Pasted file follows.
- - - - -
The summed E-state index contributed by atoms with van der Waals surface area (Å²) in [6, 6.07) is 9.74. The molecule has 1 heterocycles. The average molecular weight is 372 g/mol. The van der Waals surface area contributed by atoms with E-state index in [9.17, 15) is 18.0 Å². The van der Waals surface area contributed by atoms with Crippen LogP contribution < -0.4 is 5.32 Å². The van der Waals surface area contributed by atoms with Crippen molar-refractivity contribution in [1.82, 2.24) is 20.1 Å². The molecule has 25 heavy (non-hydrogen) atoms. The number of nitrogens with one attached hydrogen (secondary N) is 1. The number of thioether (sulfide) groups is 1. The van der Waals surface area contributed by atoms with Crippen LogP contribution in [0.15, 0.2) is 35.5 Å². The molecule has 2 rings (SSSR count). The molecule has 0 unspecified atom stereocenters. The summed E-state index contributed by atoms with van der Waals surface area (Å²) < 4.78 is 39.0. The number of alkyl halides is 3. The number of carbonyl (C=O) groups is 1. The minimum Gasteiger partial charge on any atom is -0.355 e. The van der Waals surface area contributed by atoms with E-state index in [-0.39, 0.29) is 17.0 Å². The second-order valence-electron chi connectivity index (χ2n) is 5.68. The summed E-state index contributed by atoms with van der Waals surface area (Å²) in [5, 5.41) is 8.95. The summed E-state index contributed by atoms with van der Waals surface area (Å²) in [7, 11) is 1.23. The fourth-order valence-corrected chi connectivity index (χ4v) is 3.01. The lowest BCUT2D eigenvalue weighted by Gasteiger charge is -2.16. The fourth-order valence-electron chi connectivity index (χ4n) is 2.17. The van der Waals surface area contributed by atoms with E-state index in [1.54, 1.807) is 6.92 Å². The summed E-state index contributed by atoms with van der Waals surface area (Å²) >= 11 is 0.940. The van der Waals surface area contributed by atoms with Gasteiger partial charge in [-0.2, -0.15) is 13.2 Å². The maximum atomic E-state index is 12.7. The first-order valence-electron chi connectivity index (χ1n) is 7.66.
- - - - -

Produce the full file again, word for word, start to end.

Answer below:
The summed E-state index contributed by atoms with van der Waals surface area (Å²) in [6, 6.07) is 9.74. The molecule has 1 heterocycles. The average molecular weight is 372 g/mol. The van der Waals surface area contributed by atoms with E-state index in [9.17, 15) is 18.0 Å². The van der Waals surface area contributed by atoms with Crippen LogP contribution < -0.4 is 5.32 Å². The van der Waals surface area contributed by atoms with Crippen molar-refractivity contribution in [1.82, 2.24) is 20.1 Å². The molecule has 25 heavy (non-hydrogen) atoms. The number of nitrogens with one attached hydrogen (secondary N) is 1. The number of thioether (sulfide) groups is 1. The van der Waals surface area contributed by atoms with Crippen LogP contribution in [0.15, 0.2) is 35.5 Å². The molecule has 2 rings (SSSR count). The molecule has 0 unspecified atom stereocenters. The summed E-state index contributed by atoms with van der Waals surface area (Å²) < 4.78 is 39.0. The number of alkyl halides is 3. The number of carbonyl (C=O) groups is 1. The minimum Gasteiger partial charge on any atom is -0.355 e. The van der Waals surface area contributed by atoms with E-state index in [-0.39, 0.29) is 17.0 Å². The second-order valence-electron chi connectivity index (χ2n) is 5.68. The summed E-state index contributed by atoms with van der Waals surface area (Å²) in [5, 5.41) is 8.95. The summed E-state index contributed by atoms with van der Waals surface area (Å²) in [7, 11) is 1.23. The fourth-order valence-corrected chi connectivity index (χ4v) is 3.01. The lowest BCUT2D eigenvalue weighted by Gasteiger charge is -2.16. The fourth-order valence-electron chi connectivity index (χ4n) is 2.17. The van der Waals surface area contributed by atoms with E-state index in [1.54, 1.807) is 6.92 Å². The summed E-state index contributed by atoms with van der Waals surface area (Å²) >= 11 is 0.940. The van der Waals surface area contributed by atoms with Gasteiger partial charge in [-0.2, -0.15) is 13.2 Å². The maximum atomic E-state index is 12.7. The first-order valence-electron chi connectivity index (χ1n) is 7.66.